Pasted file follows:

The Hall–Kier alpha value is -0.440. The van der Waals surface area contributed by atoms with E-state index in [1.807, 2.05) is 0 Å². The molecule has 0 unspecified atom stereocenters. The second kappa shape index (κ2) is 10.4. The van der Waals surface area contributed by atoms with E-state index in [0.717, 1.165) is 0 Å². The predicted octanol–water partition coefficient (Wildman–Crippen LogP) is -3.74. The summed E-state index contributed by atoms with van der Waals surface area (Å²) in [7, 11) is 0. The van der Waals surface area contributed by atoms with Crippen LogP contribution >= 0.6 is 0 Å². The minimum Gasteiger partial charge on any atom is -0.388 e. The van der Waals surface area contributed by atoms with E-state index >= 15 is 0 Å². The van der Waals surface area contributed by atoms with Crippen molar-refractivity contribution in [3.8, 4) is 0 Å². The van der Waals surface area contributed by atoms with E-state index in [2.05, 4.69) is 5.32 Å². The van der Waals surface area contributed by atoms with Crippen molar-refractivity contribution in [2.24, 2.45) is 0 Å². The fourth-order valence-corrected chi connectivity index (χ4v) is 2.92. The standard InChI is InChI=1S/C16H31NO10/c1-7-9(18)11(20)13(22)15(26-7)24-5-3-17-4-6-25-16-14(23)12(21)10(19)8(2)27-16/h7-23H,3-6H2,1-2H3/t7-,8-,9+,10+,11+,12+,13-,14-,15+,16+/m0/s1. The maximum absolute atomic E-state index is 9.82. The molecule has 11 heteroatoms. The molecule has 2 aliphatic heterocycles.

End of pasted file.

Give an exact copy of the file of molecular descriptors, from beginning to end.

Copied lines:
The Hall–Kier alpha value is -0.440. The van der Waals surface area contributed by atoms with E-state index in [1.807, 2.05) is 0 Å². The molecule has 0 unspecified atom stereocenters. The second kappa shape index (κ2) is 10.4. The van der Waals surface area contributed by atoms with E-state index in [0.717, 1.165) is 0 Å². The predicted octanol–water partition coefficient (Wildman–Crippen LogP) is -3.74. The summed E-state index contributed by atoms with van der Waals surface area (Å²) in [7, 11) is 0. The van der Waals surface area contributed by atoms with Crippen LogP contribution >= 0.6 is 0 Å². The minimum Gasteiger partial charge on any atom is -0.388 e. The van der Waals surface area contributed by atoms with E-state index >= 15 is 0 Å². The van der Waals surface area contributed by atoms with Crippen molar-refractivity contribution in [3.8, 4) is 0 Å². The van der Waals surface area contributed by atoms with E-state index in [2.05, 4.69) is 5.32 Å². The van der Waals surface area contributed by atoms with Crippen molar-refractivity contribution in [2.24, 2.45) is 0 Å². The fourth-order valence-corrected chi connectivity index (χ4v) is 2.92. The standard InChI is InChI=1S/C16H31NO10/c1-7-9(18)11(20)13(22)15(26-7)24-5-3-17-4-6-25-16-14(23)12(21)10(19)8(2)27-16/h7-23H,3-6H2,1-2H3/t7-,8-,9+,10+,11+,12+,13-,14-,15+,16+/m0/s1. The maximum absolute atomic E-state index is 9.82. The molecule has 11 heteroatoms. The molecule has 2 aliphatic heterocycles.